The corridors of the gold-domed state capitol here are lined with busts and portraits showing what political power used to look like in Colorado. Nearly without exception, the figures depicted in that artwork are male.
But step onto the floor of the Colorado House, and you’ll see something entirely different. In the current legislative session, more than half of the state representatives — 34 out of 65 — are women. Seven of the 11 House committees are chaired by women.
Only once before and only briefly has any legislature in the country experienced a female majority in even one of its chambers. It happened in New Hampshire, where women held 13 out of 24 seats in the state Senate during the 2009-2010 session.
A decade later, there are two: Colorado and Nevada, where women not only constitute a majority in the Assembly, but also hold most of the seats in the legislature as a whole.
This is not just the aftereffect of the 2018 election, which saw record numbers of women running for office. Colorado’s groundswell for more female representation has been building for years, fueled by organizations such as the state chapter of Emerge America, which operates a sort of boot camp for women interested in running at the state and local level.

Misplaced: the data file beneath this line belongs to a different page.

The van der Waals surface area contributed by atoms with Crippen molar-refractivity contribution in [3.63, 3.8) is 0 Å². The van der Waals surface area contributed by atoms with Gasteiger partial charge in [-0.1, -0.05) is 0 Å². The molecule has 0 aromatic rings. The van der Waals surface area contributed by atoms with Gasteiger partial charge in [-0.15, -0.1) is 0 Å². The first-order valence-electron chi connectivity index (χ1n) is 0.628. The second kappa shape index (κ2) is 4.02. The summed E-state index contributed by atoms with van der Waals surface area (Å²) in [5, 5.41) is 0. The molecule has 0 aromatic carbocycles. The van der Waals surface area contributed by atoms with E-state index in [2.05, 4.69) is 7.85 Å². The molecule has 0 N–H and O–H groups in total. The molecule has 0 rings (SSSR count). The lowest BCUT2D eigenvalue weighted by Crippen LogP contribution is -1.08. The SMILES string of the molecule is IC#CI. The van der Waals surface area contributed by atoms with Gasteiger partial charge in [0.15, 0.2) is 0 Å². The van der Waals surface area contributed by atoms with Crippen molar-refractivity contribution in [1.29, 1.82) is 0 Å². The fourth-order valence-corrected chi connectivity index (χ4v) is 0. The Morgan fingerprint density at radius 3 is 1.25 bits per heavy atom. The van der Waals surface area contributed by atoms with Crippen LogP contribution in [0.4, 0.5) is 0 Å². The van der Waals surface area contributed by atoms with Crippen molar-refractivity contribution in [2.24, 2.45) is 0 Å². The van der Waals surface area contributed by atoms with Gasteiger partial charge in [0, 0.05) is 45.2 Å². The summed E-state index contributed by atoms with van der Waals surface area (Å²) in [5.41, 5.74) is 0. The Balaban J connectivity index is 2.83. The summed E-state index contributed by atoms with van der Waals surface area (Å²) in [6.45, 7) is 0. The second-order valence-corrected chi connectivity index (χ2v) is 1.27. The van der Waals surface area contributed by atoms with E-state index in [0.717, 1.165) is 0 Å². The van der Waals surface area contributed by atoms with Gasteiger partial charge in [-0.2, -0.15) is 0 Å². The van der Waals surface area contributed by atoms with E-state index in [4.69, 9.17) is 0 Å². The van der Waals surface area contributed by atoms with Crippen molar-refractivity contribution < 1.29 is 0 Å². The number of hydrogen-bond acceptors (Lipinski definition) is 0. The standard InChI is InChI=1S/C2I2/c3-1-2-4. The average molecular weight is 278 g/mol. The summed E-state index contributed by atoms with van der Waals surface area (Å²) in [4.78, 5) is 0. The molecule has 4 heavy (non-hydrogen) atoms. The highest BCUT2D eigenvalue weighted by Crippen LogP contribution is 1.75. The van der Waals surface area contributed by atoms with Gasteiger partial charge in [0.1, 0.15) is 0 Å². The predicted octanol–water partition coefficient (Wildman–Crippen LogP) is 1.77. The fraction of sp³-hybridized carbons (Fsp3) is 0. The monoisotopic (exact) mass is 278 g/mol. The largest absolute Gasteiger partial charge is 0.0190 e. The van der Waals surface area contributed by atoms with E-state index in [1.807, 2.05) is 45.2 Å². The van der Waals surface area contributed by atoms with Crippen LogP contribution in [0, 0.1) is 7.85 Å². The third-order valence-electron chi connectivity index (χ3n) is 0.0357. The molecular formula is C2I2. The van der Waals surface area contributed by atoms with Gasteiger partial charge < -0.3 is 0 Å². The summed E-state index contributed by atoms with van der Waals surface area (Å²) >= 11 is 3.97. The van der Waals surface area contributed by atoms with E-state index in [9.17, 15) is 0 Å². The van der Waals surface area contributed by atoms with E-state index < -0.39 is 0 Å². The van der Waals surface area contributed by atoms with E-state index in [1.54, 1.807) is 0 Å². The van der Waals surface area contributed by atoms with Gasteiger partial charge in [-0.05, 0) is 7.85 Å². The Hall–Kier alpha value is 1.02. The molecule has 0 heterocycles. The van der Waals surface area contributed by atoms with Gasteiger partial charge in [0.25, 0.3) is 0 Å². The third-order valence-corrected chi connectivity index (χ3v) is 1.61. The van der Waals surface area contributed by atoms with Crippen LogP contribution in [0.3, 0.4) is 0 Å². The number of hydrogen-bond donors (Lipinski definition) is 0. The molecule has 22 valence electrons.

Kathleen Collins “KC” Becker, who got her start on the Boulder City Council, is the third woman in a row to serve as House speaker. “We very diligently recruit women, and train women to run, and hire women as campaign managers,” she said in an interview in her offices just off the chamber. “And so, all of this is intentional. It didn’t just happen that way.”
This year has also seen a record number of women in Colorado’s state Senate, 13 out of a membership of 35. Well over half the agency heads appointed by its new governor, Jared Polis (D), are female.